Microsoft Surface Pro 2 Firmware Update Improves Battery Lifeby Anand Lal Shimpi on November 2, 2013 1:47 AM EST
Shortly after general availability of the Surface Pro 2, Microsoft pushed out a firmware update that allowed the Marvell WiFi solution to drive down to even lower power states. I spoke with Microsoft after the update went live and immediately re-ran both of our battery life benchmarks on the Surface Pro 2. The improvement is significant.
As a recap, both of our battery life tests are run with the displays calibrated to 200 nits and running a fixed workload. A faster system doesn't mean more repetitions of a workload, just that the system enjoys more time idle.
The web browsing benchmark cycles through a series of desktop web pages at an aggressive interval until the battery dies.
In our web browsing battery life test, Surface Pro 2 now manages better battery life than Surface 2. Microsoft told me that their internal target was over 8 hours, and this firmware update brings it up to snuff via a nearly 25% increase in battery life.
Video playback also sees a boost since I test with WiFi enabled and connected to an active AP. Here we're playing back a rip I made of the last Harry Potter movie. It's a 720p 4Mbps high-profile H.264 video:
Haswell's video playback still doesn't seem all that power efficient. I've heard a rumor that this gets fixed in Broadwell though. The improvement on the video playback side is still reasonable at 16% over the numbers I originally ran.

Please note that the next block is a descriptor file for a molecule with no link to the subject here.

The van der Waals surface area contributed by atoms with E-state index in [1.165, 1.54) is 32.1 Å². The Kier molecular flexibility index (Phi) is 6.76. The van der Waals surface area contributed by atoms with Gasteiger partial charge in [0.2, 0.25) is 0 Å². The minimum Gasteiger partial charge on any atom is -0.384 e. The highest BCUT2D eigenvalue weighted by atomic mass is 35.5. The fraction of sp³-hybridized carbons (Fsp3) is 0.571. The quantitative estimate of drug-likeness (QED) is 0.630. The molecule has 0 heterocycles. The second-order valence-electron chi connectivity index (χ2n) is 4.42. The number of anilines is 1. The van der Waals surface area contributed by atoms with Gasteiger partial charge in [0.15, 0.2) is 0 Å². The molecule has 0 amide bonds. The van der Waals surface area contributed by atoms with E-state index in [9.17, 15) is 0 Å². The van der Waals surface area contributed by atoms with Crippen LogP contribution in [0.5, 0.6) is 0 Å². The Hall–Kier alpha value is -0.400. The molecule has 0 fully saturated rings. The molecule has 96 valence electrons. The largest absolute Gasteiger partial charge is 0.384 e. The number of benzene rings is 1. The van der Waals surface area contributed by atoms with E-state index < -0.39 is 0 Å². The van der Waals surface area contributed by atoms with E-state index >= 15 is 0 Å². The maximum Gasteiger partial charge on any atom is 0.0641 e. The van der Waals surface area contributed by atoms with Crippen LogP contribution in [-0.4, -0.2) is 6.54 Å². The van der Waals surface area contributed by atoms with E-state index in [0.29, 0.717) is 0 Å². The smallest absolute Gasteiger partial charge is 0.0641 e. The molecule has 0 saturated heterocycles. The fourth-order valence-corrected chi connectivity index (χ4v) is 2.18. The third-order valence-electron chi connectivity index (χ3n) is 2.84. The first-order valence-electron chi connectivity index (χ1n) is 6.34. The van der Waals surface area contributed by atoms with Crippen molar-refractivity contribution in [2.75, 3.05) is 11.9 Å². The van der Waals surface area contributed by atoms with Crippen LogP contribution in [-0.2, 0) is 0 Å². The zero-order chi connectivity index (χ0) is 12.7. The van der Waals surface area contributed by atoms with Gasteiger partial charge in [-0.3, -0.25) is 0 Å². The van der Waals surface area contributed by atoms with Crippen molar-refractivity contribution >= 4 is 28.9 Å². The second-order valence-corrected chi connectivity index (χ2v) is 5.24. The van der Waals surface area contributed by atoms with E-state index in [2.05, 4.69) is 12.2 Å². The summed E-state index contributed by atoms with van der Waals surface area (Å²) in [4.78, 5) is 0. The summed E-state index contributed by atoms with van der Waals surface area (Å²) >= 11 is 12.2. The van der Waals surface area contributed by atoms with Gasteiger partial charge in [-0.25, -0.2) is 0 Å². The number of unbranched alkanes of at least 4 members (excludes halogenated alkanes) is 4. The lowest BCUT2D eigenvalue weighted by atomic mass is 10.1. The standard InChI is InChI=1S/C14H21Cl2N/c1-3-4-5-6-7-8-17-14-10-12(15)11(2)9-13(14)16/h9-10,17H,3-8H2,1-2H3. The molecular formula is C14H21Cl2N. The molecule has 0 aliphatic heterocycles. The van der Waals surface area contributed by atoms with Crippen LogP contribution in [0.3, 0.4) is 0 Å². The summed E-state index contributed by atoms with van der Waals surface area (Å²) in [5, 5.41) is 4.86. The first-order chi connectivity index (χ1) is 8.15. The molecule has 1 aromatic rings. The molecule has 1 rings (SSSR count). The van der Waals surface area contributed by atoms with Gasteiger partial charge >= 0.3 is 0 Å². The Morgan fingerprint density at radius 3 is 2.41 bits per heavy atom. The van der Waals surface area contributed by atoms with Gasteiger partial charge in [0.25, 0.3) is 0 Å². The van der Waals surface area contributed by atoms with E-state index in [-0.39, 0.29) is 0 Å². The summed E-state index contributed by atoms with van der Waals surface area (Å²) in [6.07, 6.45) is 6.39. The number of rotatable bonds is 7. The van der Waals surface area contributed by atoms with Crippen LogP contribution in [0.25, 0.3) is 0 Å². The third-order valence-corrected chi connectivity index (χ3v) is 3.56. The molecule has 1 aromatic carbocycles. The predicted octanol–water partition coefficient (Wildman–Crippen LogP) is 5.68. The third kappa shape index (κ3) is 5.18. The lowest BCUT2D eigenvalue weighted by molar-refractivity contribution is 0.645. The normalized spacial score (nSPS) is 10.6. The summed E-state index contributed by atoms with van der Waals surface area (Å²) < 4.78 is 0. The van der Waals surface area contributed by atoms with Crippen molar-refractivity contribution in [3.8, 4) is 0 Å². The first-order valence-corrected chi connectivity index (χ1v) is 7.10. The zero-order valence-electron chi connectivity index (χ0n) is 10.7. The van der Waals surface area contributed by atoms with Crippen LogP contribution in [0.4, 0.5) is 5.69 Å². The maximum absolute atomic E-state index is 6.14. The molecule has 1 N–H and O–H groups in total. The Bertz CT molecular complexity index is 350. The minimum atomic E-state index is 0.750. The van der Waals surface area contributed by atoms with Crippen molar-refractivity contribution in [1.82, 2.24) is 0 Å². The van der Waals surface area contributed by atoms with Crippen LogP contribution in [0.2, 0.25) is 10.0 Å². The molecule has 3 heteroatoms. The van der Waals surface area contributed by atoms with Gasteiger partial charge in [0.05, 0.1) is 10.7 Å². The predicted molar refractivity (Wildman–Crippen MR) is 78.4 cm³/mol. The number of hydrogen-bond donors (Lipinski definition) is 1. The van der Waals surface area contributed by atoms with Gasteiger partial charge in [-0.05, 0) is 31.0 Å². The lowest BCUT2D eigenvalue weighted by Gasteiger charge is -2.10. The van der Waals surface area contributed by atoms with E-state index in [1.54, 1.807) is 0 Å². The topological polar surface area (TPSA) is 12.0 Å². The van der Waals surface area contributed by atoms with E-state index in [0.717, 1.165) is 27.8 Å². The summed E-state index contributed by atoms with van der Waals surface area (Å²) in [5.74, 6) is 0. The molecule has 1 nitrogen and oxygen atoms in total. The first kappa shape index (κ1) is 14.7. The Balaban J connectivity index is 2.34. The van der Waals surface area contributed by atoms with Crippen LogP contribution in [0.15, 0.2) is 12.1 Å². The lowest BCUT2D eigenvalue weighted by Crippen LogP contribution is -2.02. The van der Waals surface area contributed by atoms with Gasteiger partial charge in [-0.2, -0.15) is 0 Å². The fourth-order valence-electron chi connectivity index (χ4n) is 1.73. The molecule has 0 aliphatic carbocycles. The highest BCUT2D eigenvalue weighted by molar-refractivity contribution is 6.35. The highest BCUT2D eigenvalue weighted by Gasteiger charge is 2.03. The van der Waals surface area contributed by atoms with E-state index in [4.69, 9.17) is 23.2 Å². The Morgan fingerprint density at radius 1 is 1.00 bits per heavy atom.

A software update also rolled back the Surface Pro 2's video drivers to an earlier version that seems to have fixed the display corruption on wake issue as well. If you're wondering, Surface 2 didn't receive any similar battery life changing firmware update.
I chatted with Microsoft a bit about why Surface Pro 2 can't seem to deliver the same battery life in these tests as a 2013 MacBook Air. They correctly pointed to the litany of sensors included in Surface Pro 2, as well as the higher resolution display, active digitizer and capacitive touch all of which increase power draw over the MBA. While it's still true that we run into a lot of poorly optimized Windows notebooks as far as battery life is concerned, Jarred recently reviewed the new Sony VAIO Pro 13 that is a clear exception.
The VAIO Pro 13 is, for the first time in my memory, able to equal Apple's idle power efficiency if you normalize for battery capacity. The 2013 MBAs still managed to be more efficient under heavier workloads, but Sony at least showed it was possible to close the idle power gap.